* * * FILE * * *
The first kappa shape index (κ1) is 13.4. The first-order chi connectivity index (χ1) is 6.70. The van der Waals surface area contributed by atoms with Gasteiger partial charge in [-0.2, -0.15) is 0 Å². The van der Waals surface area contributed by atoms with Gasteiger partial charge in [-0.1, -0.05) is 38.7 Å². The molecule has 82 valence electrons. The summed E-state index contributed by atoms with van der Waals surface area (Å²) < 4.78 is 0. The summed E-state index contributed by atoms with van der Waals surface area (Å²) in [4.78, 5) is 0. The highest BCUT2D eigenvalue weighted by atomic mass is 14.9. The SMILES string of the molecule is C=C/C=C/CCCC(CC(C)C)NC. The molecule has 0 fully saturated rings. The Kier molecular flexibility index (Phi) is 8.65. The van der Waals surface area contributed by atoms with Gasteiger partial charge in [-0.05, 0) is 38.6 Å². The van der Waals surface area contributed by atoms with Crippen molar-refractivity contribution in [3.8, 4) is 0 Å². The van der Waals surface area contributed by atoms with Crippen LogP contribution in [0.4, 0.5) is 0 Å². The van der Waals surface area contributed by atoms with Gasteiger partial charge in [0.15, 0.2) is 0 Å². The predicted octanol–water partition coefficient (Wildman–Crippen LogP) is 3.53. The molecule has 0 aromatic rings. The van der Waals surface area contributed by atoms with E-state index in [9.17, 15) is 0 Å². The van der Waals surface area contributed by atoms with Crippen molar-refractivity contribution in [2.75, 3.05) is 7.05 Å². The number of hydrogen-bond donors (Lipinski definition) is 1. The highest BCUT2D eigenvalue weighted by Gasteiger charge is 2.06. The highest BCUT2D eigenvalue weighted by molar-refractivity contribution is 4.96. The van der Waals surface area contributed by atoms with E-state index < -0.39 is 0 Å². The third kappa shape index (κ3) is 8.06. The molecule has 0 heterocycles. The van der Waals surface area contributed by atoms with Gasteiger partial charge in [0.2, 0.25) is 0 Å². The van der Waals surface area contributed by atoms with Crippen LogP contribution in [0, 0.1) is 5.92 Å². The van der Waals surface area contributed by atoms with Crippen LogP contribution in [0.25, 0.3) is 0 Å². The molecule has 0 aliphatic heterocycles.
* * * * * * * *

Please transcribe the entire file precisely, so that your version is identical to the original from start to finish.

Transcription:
The first kappa shape index (κ1) is 13.4. The first-order chi connectivity index (χ1) is 6.70. The van der Waals surface area contributed by atoms with Gasteiger partial charge in [-0.2, -0.15) is 0 Å². The van der Waals surface area contributed by atoms with Gasteiger partial charge in [-0.1, -0.05) is 38.7 Å². The molecule has 82 valence electrons. The summed E-state index contributed by atoms with van der Waals surface area (Å²) < 4.78 is 0. The summed E-state index contributed by atoms with van der Waals surface area (Å²) in [4.78, 5) is 0. The highest BCUT2D eigenvalue weighted by atomic mass is 14.9. The SMILES string of the molecule is C=C/C=C/CCCC(CC(C)C)NC. The molecule has 0 fully saturated rings. The Kier molecular flexibility index (Phi) is 8.65. The van der Waals surface area contributed by atoms with Gasteiger partial charge in [-0.05, 0) is 38.6 Å². The van der Waals surface area contributed by atoms with Crippen molar-refractivity contribution in [3.8, 4) is 0 Å². The van der Waals surface area contributed by atoms with Crippen LogP contribution in [0.4, 0.5) is 0 Å². The van der Waals surface area contributed by atoms with Gasteiger partial charge in [0.15, 0.2) is 0 Å². The predicted octanol–water partition coefficient (Wildman–Crippen LogP) is 3.53. The molecule has 0 aromatic rings. The van der Waals surface area contributed by atoms with E-state index in [9.17, 15) is 0 Å². The van der Waals surface area contributed by atoms with Crippen molar-refractivity contribution in [2.75, 3.05) is 7.05 Å². The number of hydrogen-bond donors (Lipinski definition) is 1. The highest BCUT2D eigenvalue weighted by Gasteiger charge is 2.06. The highest BCUT2D eigenvalue weighted by molar-refractivity contribution is 4.96. The van der Waals surface area contributed by atoms with E-state index < -0.39 is 0 Å². The third kappa shape index (κ3) is 8.06. The molecule has 0 heterocycles. The van der Waals surface area contributed by atoms with Gasteiger partial charge in [0.2, 0.25) is 0 Å². The van der Waals surface area contributed by atoms with Crippen LogP contribution in [0, 0.1) is 5.92 Å². The van der Waals surface area contributed by atoms with Crippen LogP contribution in [0.25, 0.3) is 0 Å². The molecule has 0 aliphatic heterocycles.